THE FORMER director of the Theatre Royal, Stratford, Kerry Kyricos Michael, has been awarded the Freedom of the City of London. The award was made in recognition of Mr Michael’s contribution to diversity in the arts and in particular for his collaboration with the Barbican.
Nicholas Kenyon, Managing Director, and Louise Jeffreys, Artistic Director – both of the Barbican – explained the connection between Mr Michael and the Barbican. “We are delighted that Kerry Michael has been awarded the Freedom of the City of London in acknowledgement of his ground-breaking work to promote diversity in the arts,” they said.
“The Barbican had many collaborations with Theatre Royal Stratford East during Kerry’s time as artistic director there, including the transfers to the Barbican of his production of The Harder They Come, and Boy Blue Entertainment’s Pied Piper which won an Olivier Award. He has tirelessly supported new work and emerging artists, and this Freedom recognises his positive influence on the arts sector.”
The Freedom of the City of London is an ancient concept which is thought to have been presented first in 1237. In medieval times, a freeman was able to earn money and own land – as opposed to earning the right to live in their home by working for a landowner. Freemen of the City were able to carry out a trade within the City. Today the Freedom is awarded in recognition of significant achievement in making an outstanding contribution to public life in London.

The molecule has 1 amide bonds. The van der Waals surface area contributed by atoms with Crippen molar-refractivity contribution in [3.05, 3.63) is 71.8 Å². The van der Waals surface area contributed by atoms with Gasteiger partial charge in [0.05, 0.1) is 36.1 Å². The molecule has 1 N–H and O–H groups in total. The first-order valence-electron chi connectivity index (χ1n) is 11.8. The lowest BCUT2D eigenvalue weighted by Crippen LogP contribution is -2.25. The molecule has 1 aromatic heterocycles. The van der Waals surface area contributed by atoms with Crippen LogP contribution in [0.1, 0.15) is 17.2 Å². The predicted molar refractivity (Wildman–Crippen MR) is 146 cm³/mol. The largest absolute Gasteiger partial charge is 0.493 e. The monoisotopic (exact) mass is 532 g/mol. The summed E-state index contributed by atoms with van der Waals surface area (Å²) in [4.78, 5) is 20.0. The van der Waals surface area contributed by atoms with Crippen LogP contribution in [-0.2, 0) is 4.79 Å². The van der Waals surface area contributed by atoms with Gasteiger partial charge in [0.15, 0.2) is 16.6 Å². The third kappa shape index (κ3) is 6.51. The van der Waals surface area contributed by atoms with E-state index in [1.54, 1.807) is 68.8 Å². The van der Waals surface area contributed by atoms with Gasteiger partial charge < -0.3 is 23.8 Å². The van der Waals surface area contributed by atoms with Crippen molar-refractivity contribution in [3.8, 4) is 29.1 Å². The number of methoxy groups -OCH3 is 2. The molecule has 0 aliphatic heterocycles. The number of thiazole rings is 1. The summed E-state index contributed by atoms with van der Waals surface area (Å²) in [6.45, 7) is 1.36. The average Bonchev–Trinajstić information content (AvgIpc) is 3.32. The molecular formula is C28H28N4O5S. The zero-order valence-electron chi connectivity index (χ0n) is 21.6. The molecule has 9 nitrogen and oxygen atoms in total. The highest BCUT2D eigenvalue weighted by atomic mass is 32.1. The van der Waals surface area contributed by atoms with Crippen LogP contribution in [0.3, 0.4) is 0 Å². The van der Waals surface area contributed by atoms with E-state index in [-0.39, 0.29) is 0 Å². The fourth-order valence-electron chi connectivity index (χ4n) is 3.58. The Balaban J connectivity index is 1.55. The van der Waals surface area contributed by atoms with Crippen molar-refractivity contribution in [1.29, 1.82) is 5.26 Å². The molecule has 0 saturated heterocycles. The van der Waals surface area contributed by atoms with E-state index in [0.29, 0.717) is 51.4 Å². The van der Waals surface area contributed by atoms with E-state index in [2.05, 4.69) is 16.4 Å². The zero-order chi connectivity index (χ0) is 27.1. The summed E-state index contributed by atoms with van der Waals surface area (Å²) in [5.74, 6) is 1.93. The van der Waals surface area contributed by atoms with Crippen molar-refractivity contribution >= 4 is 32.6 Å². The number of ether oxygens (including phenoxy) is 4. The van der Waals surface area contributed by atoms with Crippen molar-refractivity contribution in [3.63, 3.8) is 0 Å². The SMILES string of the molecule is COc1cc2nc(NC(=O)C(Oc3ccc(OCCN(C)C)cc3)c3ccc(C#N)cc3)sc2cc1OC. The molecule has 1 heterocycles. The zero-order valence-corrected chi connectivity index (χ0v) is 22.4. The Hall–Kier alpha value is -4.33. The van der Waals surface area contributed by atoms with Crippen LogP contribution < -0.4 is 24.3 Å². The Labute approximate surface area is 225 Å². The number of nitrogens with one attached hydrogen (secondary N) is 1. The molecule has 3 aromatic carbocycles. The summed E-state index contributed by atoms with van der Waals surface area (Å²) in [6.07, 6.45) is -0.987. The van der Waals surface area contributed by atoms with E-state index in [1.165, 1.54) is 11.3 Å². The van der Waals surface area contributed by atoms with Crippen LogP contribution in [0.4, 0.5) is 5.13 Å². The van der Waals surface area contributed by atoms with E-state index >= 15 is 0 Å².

The Freedom was open to British and Commonwealth citizens until 1996, when the nationality qualification was removed as the City tried to keep tradition alive by bringing the concept up to date – in the context of the City’s unique local government structures.
Mr Michael, who lives in Stratford, was awarded the Freedom at a ceremony conducted by Murray Craig, Clerk of the Chamberlain’s Court, and during which he had to make a declaration to the Queen.
As he received the Freedom, Mr Michael said, “As a second-generation Cypriot whose parents migrated to the UK in the 60s as part of Britain’s Empire, I was proud to receive the Freedom of the City of London. I was also honoured to be nominated by Sir Nick Kenyon, in recognition of the brilliant collaborative work between Theatre Royal Stratford East and Barbican Centre. What was achieved at Stratford East during my tenure took the skills and talents of many people and I want to thank everyone who I worked with.”